My, my. Such poeticism!
- Joined: Sep 2006
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My, my. Such poeticism!
Not at all what happens. The issue is with Google Wallet and nothing at all to do with apps or their permissions. Developers have written that no payment/credit card details are reported to them. That stays in Google's hands as the payment processor.
Are your serious? Google Wallet is the major payment system of google play store. It is integrated into that store. Google makes a statement about security and privacy by showing the app permissions to the user. The users TRUST Google when they accept the permissions shown to them. They WILL conclude that the app / and the developer can only access the data shown to them. And the permission cover every little detail, so you really feel safe when you accept them.
And now you and perhaps Google are saying "Look, the permissions are stored in an xml file that comes with the App-Package. That's why we don't need to inform you that your personal data can be sent accross the world. Please get a degree in Law and computer science before complaining, thanks!"
You're driving on the expressway. A rock flies off the truck that's 400 feet in front of you and cracks your windshield.
When you get within 100 feet of the truck, there is a sticker on the truck that reads: Stay BACK 500 feet.
You think "Oops, my bad and call your insurance agent on your Android phone."
Author of The Fuel Injection Bible
Author of The Fuel Injection Bible
You kept saying the sharing wasn't disclosed in any TOS. You also said that that authors were being pressured to change their stories, with Google even suppressing some stories altogether. None of your claims appears to be accurate. Are you moving on to a yet another argument now, saying that the writers were being asked to correct something? That we can actually agree on so no argument there.
It's plainly stated this particular writer says she was asked to make changes. You act as tho no one does that. Even Apple has been know to contact writers to correct what they think is an inaccurate portrayal of a story. You'll have to be clearer if you think this somehow makes a company evil.
Would it have sounded better if writer had said "Google reached out to me. . ."?
Oh no, I've revealed my "nature". Do you ... like it? Can I ... see yours? You are such a master at hiding it. What a tease!
Are you ... extending 0.5" into ... my property? How fresh!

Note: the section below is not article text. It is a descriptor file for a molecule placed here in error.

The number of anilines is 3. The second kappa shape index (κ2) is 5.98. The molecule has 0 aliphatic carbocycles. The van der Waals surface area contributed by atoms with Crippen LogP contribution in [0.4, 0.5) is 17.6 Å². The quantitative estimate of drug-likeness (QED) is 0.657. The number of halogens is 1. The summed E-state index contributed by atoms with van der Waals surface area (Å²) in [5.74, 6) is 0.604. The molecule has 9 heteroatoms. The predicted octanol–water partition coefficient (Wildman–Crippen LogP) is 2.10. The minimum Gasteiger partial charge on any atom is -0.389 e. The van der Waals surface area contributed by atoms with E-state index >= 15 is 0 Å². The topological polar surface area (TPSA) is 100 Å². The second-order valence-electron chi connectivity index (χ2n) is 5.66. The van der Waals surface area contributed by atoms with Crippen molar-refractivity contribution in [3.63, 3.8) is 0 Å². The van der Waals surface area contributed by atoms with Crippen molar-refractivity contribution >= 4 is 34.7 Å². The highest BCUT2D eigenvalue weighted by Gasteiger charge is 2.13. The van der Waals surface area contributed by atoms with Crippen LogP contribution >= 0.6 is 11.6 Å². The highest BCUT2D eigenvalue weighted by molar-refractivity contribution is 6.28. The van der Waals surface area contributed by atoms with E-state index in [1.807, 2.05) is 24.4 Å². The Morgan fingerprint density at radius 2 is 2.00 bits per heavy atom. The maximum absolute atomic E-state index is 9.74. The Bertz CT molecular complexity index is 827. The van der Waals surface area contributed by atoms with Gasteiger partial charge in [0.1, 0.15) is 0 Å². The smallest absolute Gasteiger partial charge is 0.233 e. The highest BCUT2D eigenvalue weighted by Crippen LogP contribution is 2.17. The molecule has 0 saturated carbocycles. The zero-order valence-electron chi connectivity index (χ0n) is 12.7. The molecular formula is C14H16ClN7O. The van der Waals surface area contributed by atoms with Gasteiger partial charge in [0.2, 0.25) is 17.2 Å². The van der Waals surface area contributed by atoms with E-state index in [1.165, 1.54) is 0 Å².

Again, searched for the story in news.google.com. The search returns just two stories (one of them this), and it provides a link to "all 68 news sources."
But clicking on the link reveals just the same two stories!
What happened to the other 66?
Google says, however, that the 'selection and placement' were all left to a 'computer', so I am sure they're not to blame!
You may be asked to provide your personal information anytime you are in contact with Apple or anApple affiliated company.
We also collect non-personal information − data in a form that does not permit direct association with any specific individual. We may collect, use, transfer, and disclose non-personal information for any purpose.
Personal information will only be shared by Apple to provide or improve our products, services and advertising; it will not be shared with third parties for their marketing purposes
And somehow you want to spin this as Apple being as bad (or worse) than Google?
What's even scarier is that a good portion of these could very well just be designed explicitly to be information stealers.
"Breaking: Apple hacked, RSA-4096 encrypted file containing user information taken"
"Breaking: Apple sued for purposely allowing personal data to be viewed by hackers"
There's your class action.
But that doesn't actually appear to be the case. Google Wallet is acting as a payment processor, but it does explicitly state that it is just collecting the funds on behalf of the seller - pretty much identically to PayPal. In that sense it is quite different to the App Store, where Apple is the seller and pays a percentage on to the developer.
The PayPal privacy agreement is rather more up front about the process though. While it is probably not unreasonable that sellers should know at least some details about who is buying their goods and services, the Google Wallet privacy statement is somewhat abbreviated on the subject, and the general Google privacy statement just restricts itself to discussing what the apps can see/share, with just a link to the Wallet privacy terms at the end.
I agree, buying a piece of physical merchandise from Amazon can hardly be compared to downloading an app on the Google store.
I order stuff from Amazon every once in a while, I just ordered something this week, and the best price was through a third party retailer, there were quite a few to choose between. I chose the one with the best ratings and the one that had been around for a while. I wouldn't buy anything from a retailer with no track record or bad reviews. People should always use a few seconds to investigate who you are doing business with. Sometimes giving out personal info is necessary, such as when making a purchase online, but somebody who is just downloading apps from the Google store is exposing themselves to a whole lot more risk, since their information is being so easily shared.